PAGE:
Your love was like moonlight
turning harsh things to beauty,
so that little wry souls
reflecting each other obliquely
as in cracked mirrors . . .
beheld in your luminous spirit
their own reflection,
transfigured as in a shining stream,
and loved you for what they are not.
You are less an image in my mind
than a luster
I see you in gleams
pale as star-light on a gray wall . . .
evanescent as the reflection of a white swan
shimmering in broken water.
More commentary on this poem.
Tribute to Mother
A picture memory brings to me;
I look across the years and see
Myself beside my mother’s knee.
I feel her gentle hand restrain
My selfish moods, and know again
A child’s blind sense of wrong and pain.
But wiser now, a man gray grown,
My childhood’s needs are better known.
My mother’s chastening love I own.
Who sat and watched my infant head
When sleeping on my cradle bed,
And tears of sweet affection shed?
When pain and sickness made me cry,
Who gazed upon my heavy eye,
And wept for fear that I should die?
Who taught my infant lips to pray
And love God’s holy book and day,
And walk in wisdom’s pleasant way?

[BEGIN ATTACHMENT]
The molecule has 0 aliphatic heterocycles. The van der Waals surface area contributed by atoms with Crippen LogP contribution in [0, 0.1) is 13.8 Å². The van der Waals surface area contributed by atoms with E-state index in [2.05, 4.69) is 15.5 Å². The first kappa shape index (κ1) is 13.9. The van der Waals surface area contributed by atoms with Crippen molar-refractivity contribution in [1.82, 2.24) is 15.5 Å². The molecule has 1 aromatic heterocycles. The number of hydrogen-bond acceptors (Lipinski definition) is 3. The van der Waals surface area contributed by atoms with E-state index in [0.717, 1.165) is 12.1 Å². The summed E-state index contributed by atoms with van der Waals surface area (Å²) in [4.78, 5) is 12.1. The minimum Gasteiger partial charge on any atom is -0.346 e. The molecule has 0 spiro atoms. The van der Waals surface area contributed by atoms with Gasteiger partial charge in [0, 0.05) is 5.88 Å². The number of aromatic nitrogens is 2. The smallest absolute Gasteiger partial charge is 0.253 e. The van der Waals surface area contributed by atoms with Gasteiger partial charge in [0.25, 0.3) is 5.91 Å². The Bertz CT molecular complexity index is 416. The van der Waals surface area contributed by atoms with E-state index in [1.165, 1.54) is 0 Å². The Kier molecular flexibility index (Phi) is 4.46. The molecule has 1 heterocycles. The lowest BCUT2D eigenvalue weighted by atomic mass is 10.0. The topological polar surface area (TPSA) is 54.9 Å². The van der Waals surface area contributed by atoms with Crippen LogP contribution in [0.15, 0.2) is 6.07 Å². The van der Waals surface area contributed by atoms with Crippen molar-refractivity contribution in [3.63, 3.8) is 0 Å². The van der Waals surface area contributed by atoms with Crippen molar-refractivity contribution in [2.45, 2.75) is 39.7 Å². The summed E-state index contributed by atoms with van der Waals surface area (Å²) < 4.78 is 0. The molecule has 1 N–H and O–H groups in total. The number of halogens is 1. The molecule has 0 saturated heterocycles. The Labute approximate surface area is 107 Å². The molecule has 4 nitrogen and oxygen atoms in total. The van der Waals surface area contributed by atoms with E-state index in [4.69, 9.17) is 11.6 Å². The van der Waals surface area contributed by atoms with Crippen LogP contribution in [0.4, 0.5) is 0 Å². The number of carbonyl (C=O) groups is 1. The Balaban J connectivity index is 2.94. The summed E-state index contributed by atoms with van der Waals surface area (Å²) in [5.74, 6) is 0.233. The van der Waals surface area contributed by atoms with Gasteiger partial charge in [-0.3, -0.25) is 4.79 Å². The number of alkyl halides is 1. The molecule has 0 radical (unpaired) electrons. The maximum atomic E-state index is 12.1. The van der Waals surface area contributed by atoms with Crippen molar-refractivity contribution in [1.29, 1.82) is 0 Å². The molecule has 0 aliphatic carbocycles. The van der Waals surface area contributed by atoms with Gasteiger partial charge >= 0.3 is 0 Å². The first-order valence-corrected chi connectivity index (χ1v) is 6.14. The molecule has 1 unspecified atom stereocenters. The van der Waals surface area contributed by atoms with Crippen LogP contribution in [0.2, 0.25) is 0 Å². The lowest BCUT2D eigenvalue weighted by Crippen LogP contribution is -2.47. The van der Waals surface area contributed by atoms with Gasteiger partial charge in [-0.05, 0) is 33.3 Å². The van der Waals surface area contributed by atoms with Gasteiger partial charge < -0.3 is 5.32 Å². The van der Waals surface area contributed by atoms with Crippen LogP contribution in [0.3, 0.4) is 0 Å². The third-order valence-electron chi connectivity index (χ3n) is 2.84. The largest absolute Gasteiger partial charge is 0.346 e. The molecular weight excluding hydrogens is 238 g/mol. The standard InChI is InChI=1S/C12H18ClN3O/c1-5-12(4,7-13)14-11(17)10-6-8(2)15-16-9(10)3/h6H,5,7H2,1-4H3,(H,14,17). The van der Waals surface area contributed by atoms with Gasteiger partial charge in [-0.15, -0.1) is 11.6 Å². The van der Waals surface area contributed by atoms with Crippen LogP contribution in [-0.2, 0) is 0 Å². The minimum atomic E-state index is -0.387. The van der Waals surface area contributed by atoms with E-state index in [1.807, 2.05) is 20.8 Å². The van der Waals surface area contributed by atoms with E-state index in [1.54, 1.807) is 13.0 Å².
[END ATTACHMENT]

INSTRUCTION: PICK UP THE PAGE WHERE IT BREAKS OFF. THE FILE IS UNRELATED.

And can I ever cease to be
Affectionate and kind to thee,
Who was so very kind to me,
Ah, no! the thought I cannot bear,
And if God please my life to spare
I hope I shall reward they care,
When thou art feeble, old and grey,
My healthy arm shall be thy stay,
And I will soothe thy pains away,
Sonnets are full of love, and this my tome
Has many sonnets: so here now shall be
One sonnet more, a love sonnet, from me
To her whose heart is my heart’s quiet home,
To my first Love, my Mother, on whose knee
I learnt love-lore that is not troublesome;
Whose service is my special dignity,
And she my loadstar while I go and come
And so because you love me, and because
I love you, Mother, I have woven a wreath
Of rhymes wherewith to crown your honored name:
In you not fourscore years can dim the flame
Of love, whose blessed glow transcends the laws
Of time and change and mortal life and death.